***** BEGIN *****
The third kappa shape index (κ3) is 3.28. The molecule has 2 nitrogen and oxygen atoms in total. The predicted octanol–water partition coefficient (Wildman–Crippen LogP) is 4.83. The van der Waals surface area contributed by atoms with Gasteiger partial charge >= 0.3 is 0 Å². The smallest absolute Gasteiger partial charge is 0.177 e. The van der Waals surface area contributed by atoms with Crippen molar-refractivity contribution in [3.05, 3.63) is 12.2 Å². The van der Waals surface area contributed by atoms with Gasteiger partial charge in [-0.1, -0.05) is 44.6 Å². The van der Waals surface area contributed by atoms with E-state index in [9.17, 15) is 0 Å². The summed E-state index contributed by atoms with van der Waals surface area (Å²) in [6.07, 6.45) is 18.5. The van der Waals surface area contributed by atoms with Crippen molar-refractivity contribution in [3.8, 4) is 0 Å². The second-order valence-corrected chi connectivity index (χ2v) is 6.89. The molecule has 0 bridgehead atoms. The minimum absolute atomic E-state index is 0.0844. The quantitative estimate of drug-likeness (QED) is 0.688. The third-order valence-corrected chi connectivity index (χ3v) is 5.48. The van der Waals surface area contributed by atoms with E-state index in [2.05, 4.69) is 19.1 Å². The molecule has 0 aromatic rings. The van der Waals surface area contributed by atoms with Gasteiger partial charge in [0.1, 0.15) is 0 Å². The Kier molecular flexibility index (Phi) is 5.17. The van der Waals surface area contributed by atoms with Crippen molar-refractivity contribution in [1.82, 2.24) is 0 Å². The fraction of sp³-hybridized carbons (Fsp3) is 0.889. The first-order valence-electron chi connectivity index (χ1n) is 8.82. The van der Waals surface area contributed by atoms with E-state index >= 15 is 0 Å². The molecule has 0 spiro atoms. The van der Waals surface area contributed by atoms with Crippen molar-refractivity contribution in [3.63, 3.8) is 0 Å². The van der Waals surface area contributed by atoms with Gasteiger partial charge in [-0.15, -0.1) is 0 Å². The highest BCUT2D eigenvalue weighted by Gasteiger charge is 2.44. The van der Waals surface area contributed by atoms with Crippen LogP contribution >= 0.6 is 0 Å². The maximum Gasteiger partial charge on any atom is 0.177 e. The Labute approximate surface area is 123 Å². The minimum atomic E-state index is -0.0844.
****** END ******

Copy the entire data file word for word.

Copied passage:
The third kappa shape index (κ3) is 3.28. The molecule has 2 nitrogen and oxygen atoms in total. The predicted octanol–water partition coefficient (Wildman–Crippen LogP) is 4.83. The van der Waals surface area contributed by atoms with Gasteiger partial charge >= 0.3 is 0 Å². The smallest absolute Gasteiger partial charge is 0.177 e. The van der Waals surface area contributed by atoms with Crippen molar-refractivity contribution in [3.05, 3.63) is 12.2 Å². The van der Waals surface area contributed by atoms with Gasteiger partial charge in [-0.1, -0.05) is 44.6 Å². The van der Waals surface area contributed by atoms with E-state index in [9.17, 15) is 0 Å². The summed E-state index contributed by atoms with van der Waals surface area (Å²) in [6.07, 6.45) is 18.5. The van der Waals surface area contributed by atoms with Crippen molar-refractivity contribution in [3.8, 4) is 0 Å². The second-order valence-corrected chi connectivity index (χ2v) is 6.89. The molecule has 0 bridgehead atoms. The minimum absolute atomic E-state index is 0.0844. The quantitative estimate of drug-likeness (QED) is 0.688. The third-order valence-corrected chi connectivity index (χ3v) is 5.48. The van der Waals surface area contributed by atoms with E-state index in [2.05, 4.69) is 19.1 Å². The molecule has 0 aromatic rings. The van der Waals surface area contributed by atoms with Gasteiger partial charge in [0.1, 0.15) is 0 Å². The Kier molecular flexibility index (Phi) is 5.17. The van der Waals surface area contributed by atoms with Crippen molar-refractivity contribution in [1.82, 2.24) is 0 Å². The fraction of sp³-hybridized carbons (Fsp3) is 0.889. The first-order valence-electron chi connectivity index (χ1n) is 8.82. The van der Waals surface area contributed by atoms with E-state index >= 15 is 0 Å². The molecule has 0 spiro atoms. The van der Waals surface area contributed by atoms with Crippen molar-refractivity contribution in [3.63, 3.8) is 0 Å². The van der Waals surface area contributed by atoms with Gasteiger partial charge in [-0.15, -0.1) is 0 Å². The highest BCUT2D eigenvalue weighted by Gasteiger charge is 2.44. The van der Waals surface area contributed by atoms with Crippen LogP contribution >= 0.6 is 0 Å². The maximum Gasteiger partial charge on any atom is 0.177 e. The Labute approximate surface area is 123 Å². The minimum atomic E-state index is -0.0844.